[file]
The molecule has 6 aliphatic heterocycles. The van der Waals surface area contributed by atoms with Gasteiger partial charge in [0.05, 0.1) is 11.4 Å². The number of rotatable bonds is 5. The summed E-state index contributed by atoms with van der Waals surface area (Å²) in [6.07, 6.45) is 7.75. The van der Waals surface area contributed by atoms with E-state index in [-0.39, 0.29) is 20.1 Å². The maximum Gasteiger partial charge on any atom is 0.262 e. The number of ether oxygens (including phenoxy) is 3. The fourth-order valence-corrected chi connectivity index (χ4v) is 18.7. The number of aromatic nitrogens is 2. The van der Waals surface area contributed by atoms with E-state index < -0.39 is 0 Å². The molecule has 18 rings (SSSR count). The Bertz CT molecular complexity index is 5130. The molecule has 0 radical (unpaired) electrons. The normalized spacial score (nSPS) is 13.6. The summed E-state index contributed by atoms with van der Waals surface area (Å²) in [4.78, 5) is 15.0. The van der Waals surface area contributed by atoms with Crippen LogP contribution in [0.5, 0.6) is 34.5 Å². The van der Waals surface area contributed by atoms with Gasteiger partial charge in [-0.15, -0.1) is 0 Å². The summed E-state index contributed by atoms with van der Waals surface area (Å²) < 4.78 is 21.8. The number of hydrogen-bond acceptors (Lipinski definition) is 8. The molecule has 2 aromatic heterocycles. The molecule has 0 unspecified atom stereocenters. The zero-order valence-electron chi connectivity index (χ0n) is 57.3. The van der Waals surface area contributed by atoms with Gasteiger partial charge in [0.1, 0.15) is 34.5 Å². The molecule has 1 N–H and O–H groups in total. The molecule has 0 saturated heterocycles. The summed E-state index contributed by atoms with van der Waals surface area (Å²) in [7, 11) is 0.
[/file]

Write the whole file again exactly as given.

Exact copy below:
The molecule has 6 aliphatic heterocycles. The van der Waals surface area contributed by atoms with Gasteiger partial charge in [0.05, 0.1) is 11.4 Å². The number of rotatable bonds is 5. The summed E-state index contributed by atoms with van der Waals surface area (Å²) in [6.07, 6.45) is 7.75. The van der Waals surface area contributed by atoms with E-state index in [-0.39, 0.29) is 20.1 Å². The maximum Gasteiger partial charge on any atom is 0.262 e. The number of ether oxygens (including phenoxy) is 3. The fourth-order valence-corrected chi connectivity index (χ4v) is 18.7. The number of aromatic nitrogens is 2. The van der Waals surface area contributed by atoms with E-state index < -0.39 is 0 Å². The molecule has 18 rings (SSSR count). The Bertz CT molecular complexity index is 5130. The molecule has 0 radical (unpaired) electrons. The normalized spacial score (nSPS) is 13.6. The summed E-state index contributed by atoms with van der Waals surface area (Å²) in [4.78, 5) is 15.0. The van der Waals surface area contributed by atoms with Crippen LogP contribution in [0.5, 0.6) is 34.5 Å². The van der Waals surface area contributed by atoms with Gasteiger partial charge in [-0.15, -0.1) is 0 Å². The summed E-state index contributed by atoms with van der Waals surface area (Å²) < 4.78 is 21.8. The number of hydrogen-bond acceptors (Lipinski definition) is 8. The molecule has 2 aromatic heterocycles. The molecule has 0 unspecified atom stereocenters. The zero-order valence-electron chi connectivity index (χ0n) is 57.3. The van der Waals surface area contributed by atoms with Gasteiger partial charge in [0.1, 0.15) is 34.5 Å². The molecule has 1 N–H and O–H groups in total. The molecule has 0 saturated heterocycles. The summed E-state index contributed by atoms with van der Waals surface area (Å²) in [7, 11) is 0.